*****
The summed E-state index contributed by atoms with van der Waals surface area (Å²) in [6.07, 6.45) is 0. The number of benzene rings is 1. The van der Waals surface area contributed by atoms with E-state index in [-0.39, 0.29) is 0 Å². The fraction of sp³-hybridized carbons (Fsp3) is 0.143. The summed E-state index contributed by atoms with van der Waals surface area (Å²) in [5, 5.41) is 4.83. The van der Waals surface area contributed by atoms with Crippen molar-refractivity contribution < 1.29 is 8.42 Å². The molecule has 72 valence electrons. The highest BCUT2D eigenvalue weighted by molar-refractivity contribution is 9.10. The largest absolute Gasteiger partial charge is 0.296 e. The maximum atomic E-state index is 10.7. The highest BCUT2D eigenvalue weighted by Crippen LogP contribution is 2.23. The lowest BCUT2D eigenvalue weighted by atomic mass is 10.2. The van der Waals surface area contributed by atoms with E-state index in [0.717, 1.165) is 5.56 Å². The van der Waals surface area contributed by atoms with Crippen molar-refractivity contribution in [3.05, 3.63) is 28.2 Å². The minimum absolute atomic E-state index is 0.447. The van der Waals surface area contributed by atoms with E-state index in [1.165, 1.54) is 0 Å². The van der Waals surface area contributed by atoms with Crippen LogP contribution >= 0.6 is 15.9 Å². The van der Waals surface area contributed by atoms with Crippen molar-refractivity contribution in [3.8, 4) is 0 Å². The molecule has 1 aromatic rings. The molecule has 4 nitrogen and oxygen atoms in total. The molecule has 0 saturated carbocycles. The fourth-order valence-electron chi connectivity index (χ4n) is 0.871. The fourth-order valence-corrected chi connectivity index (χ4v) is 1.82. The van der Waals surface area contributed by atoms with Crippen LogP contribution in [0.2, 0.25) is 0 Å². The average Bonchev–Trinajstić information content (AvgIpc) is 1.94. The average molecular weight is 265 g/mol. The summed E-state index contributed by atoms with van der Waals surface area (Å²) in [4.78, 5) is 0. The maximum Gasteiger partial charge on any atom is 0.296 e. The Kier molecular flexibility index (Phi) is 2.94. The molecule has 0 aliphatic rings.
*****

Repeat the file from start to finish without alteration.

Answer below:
The summed E-state index contributed by atoms with van der Waals surface area (Å²) in [6.07, 6.45) is 0. The number of benzene rings is 1. The van der Waals surface area contributed by atoms with E-state index in [-0.39, 0.29) is 0 Å². The fraction of sp³-hybridized carbons (Fsp3) is 0.143. The summed E-state index contributed by atoms with van der Waals surface area (Å²) in [5, 5.41) is 4.83. The van der Waals surface area contributed by atoms with Crippen molar-refractivity contribution < 1.29 is 8.42 Å². The molecule has 72 valence electrons. The highest BCUT2D eigenvalue weighted by molar-refractivity contribution is 9.10. The largest absolute Gasteiger partial charge is 0.296 e. The maximum atomic E-state index is 10.7. The highest BCUT2D eigenvalue weighted by Crippen LogP contribution is 2.23. The lowest BCUT2D eigenvalue weighted by atomic mass is 10.2. The van der Waals surface area contributed by atoms with E-state index in [0.717, 1.165) is 5.56 Å². The van der Waals surface area contributed by atoms with Crippen molar-refractivity contribution in [3.05, 3.63) is 28.2 Å². The minimum absolute atomic E-state index is 0.447. The van der Waals surface area contributed by atoms with E-state index in [1.165, 1.54) is 0 Å². The van der Waals surface area contributed by atoms with Crippen LogP contribution >= 0.6 is 15.9 Å². The van der Waals surface area contributed by atoms with Crippen molar-refractivity contribution in [3.8, 4) is 0 Å². The molecule has 1 aromatic rings. The molecule has 4 nitrogen and oxygen atoms in total. The molecule has 0 saturated carbocycles. The fourth-order valence-electron chi connectivity index (χ4n) is 0.871. The fourth-order valence-corrected chi connectivity index (χ4v) is 1.82. The van der Waals surface area contributed by atoms with Crippen LogP contribution in [0.2, 0.25) is 0 Å². The average Bonchev–Trinajstić information content (AvgIpc) is 1.94. The average molecular weight is 265 g/mol. The summed E-state index contributed by atoms with van der Waals surface area (Å²) in [4.78, 5) is 0. The maximum Gasteiger partial charge on any atom is 0.296 e. The Kier molecular flexibility index (Phi) is 2.94. The molecule has 0 aliphatic rings.